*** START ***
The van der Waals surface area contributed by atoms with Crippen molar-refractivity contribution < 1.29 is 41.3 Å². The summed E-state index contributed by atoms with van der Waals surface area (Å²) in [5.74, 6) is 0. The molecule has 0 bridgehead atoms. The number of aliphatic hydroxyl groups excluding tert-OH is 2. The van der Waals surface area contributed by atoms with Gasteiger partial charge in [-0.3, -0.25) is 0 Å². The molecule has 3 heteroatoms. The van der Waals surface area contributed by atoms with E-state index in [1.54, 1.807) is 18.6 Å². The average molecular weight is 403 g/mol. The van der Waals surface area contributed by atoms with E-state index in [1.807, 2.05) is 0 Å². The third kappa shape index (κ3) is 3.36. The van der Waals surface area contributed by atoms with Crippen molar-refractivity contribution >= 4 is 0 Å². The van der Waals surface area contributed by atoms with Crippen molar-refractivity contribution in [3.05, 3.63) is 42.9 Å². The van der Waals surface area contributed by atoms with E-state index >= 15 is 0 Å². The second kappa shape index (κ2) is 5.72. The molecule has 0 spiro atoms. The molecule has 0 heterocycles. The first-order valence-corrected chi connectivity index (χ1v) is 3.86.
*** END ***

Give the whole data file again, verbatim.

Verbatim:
The van der Waals surface area contributed by atoms with Crippen molar-refractivity contribution < 1.29 is 41.3 Å². The summed E-state index contributed by atoms with van der Waals surface area (Å²) in [5.74, 6) is 0. The molecule has 0 bridgehead atoms. The number of aliphatic hydroxyl groups excluding tert-OH is 2. The van der Waals surface area contributed by atoms with Gasteiger partial charge in [-0.3, -0.25) is 0 Å². The molecule has 3 heteroatoms. The van der Waals surface area contributed by atoms with E-state index in [1.54, 1.807) is 18.6 Å². The average molecular weight is 403 g/mol. The van der Waals surface area contributed by atoms with E-state index in [1.807, 2.05) is 0 Å². The third kappa shape index (κ3) is 3.36. The van der Waals surface area contributed by atoms with Crippen molar-refractivity contribution >= 4 is 0 Å². The van der Waals surface area contributed by atoms with Crippen molar-refractivity contribution in [3.05, 3.63) is 42.9 Å². The van der Waals surface area contributed by atoms with E-state index >= 15 is 0 Å². The second kappa shape index (κ2) is 5.72. The molecule has 0 spiro atoms. The molecule has 0 heterocycles. The first-order valence-corrected chi connectivity index (χ1v) is 3.86.